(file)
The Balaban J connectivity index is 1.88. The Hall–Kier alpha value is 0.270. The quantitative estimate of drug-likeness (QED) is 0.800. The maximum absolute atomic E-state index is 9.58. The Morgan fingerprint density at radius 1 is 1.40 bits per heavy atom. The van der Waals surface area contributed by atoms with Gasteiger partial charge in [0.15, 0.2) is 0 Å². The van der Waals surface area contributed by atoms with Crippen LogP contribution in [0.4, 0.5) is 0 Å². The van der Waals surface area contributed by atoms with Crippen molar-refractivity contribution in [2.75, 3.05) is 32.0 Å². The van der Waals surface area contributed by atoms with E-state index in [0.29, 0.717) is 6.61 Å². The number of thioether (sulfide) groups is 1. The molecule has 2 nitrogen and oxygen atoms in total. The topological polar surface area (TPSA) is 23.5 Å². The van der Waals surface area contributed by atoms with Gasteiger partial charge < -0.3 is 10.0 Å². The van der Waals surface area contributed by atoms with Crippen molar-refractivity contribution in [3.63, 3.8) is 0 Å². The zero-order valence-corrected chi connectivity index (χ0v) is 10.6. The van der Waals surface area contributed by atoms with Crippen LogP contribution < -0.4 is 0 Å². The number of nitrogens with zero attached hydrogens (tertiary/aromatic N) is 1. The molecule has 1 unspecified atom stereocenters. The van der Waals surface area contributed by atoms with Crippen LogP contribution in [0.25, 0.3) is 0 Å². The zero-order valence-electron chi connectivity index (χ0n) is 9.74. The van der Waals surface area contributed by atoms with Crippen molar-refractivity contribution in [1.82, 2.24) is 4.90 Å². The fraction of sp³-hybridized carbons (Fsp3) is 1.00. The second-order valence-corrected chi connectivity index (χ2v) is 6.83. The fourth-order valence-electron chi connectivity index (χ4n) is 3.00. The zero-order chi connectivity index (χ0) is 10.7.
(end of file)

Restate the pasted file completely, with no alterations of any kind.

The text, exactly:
The Balaban J connectivity index is 1.88. The Hall–Kier alpha value is 0.270. The quantitative estimate of drug-likeness (QED) is 0.800. The maximum absolute atomic E-state index is 9.58. The Morgan fingerprint density at radius 1 is 1.40 bits per heavy atom. The van der Waals surface area contributed by atoms with Gasteiger partial charge in [0.15, 0.2) is 0 Å². The van der Waals surface area contributed by atoms with Crippen LogP contribution in [0.4, 0.5) is 0 Å². The van der Waals surface area contributed by atoms with Crippen molar-refractivity contribution in [2.75, 3.05) is 32.0 Å². The van der Waals surface area contributed by atoms with E-state index in [0.29, 0.717) is 6.61 Å². The number of thioether (sulfide) groups is 1. The molecule has 2 nitrogen and oxygen atoms in total. The topological polar surface area (TPSA) is 23.5 Å². The van der Waals surface area contributed by atoms with Gasteiger partial charge < -0.3 is 10.0 Å². The van der Waals surface area contributed by atoms with Crippen molar-refractivity contribution in [3.63, 3.8) is 0 Å². The zero-order valence-corrected chi connectivity index (χ0v) is 10.6. The van der Waals surface area contributed by atoms with Crippen LogP contribution < -0.4 is 0 Å². The number of nitrogens with zero attached hydrogens (tertiary/aromatic N) is 1. The molecule has 1 unspecified atom stereocenters. The van der Waals surface area contributed by atoms with Crippen LogP contribution in [0.25, 0.3) is 0 Å². The zero-order valence-electron chi connectivity index (χ0n) is 9.74. The van der Waals surface area contributed by atoms with Crippen molar-refractivity contribution in [1.82, 2.24) is 4.90 Å². The fraction of sp³-hybridized carbons (Fsp3) is 1.00. The second-order valence-corrected chi connectivity index (χ2v) is 6.83. The fourth-order valence-electron chi connectivity index (χ4n) is 3.00. The zero-order chi connectivity index (χ0) is 10.7.